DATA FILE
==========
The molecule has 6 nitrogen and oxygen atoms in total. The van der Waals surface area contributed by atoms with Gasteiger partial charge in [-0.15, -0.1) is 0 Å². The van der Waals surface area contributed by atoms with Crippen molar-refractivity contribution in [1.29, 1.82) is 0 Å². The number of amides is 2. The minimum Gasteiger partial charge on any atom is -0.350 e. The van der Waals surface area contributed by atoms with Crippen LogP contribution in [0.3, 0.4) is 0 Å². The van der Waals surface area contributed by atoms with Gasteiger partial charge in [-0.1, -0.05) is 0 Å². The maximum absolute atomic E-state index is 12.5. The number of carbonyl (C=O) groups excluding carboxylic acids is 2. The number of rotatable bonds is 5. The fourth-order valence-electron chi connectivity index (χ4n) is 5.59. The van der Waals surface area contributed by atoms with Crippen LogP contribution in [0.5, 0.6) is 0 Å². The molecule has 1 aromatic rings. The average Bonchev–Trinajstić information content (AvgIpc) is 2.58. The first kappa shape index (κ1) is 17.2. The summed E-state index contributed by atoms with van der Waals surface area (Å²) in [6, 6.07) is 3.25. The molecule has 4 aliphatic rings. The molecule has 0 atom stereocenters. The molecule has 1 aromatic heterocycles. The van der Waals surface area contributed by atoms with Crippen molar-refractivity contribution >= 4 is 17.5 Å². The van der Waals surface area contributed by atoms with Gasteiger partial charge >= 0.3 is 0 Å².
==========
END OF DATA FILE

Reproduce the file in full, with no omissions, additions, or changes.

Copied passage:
The molecule has 6 nitrogen and oxygen atoms in total. The van der Waals surface area contributed by atoms with Gasteiger partial charge in [-0.15, -0.1) is 0 Å². The van der Waals surface area contributed by atoms with Crippen molar-refractivity contribution in [1.29, 1.82) is 0 Å². The number of amides is 2. The minimum Gasteiger partial charge on any atom is -0.350 e. The van der Waals surface area contributed by atoms with Crippen LogP contribution in [0.3, 0.4) is 0 Å². The van der Waals surface area contributed by atoms with Gasteiger partial charge in [-0.1, -0.05) is 0 Å². The maximum absolute atomic E-state index is 12.5. The number of carbonyl (C=O) groups excluding carboxylic acids is 2. The number of rotatable bonds is 5. The fourth-order valence-electron chi connectivity index (χ4n) is 5.59. The van der Waals surface area contributed by atoms with Crippen LogP contribution in [0.5, 0.6) is 0 Å². The molecule has 1 aromatic rings. The average Bonchev–Trinajstić information content (AvgIpc) is 2.58. The first kappa shape index (κ1) is 17.2. The summed E-state index contributed by atoms with van der Waals surface area (Å²) in [6, 6.07) is 3.25. The molecule has 4 aliphatic rings. The molecule has 0 atom stereocenters. The molecule has 1 aromatic heterocycles. The van der Waals surface area contributed by atoms with Crippen molar-refractivity contribution >= 4 is 17.5 Å². The van der Waals surface area contributed by atoms with Gasteiger partial charge >= 0.3 is 0 Å².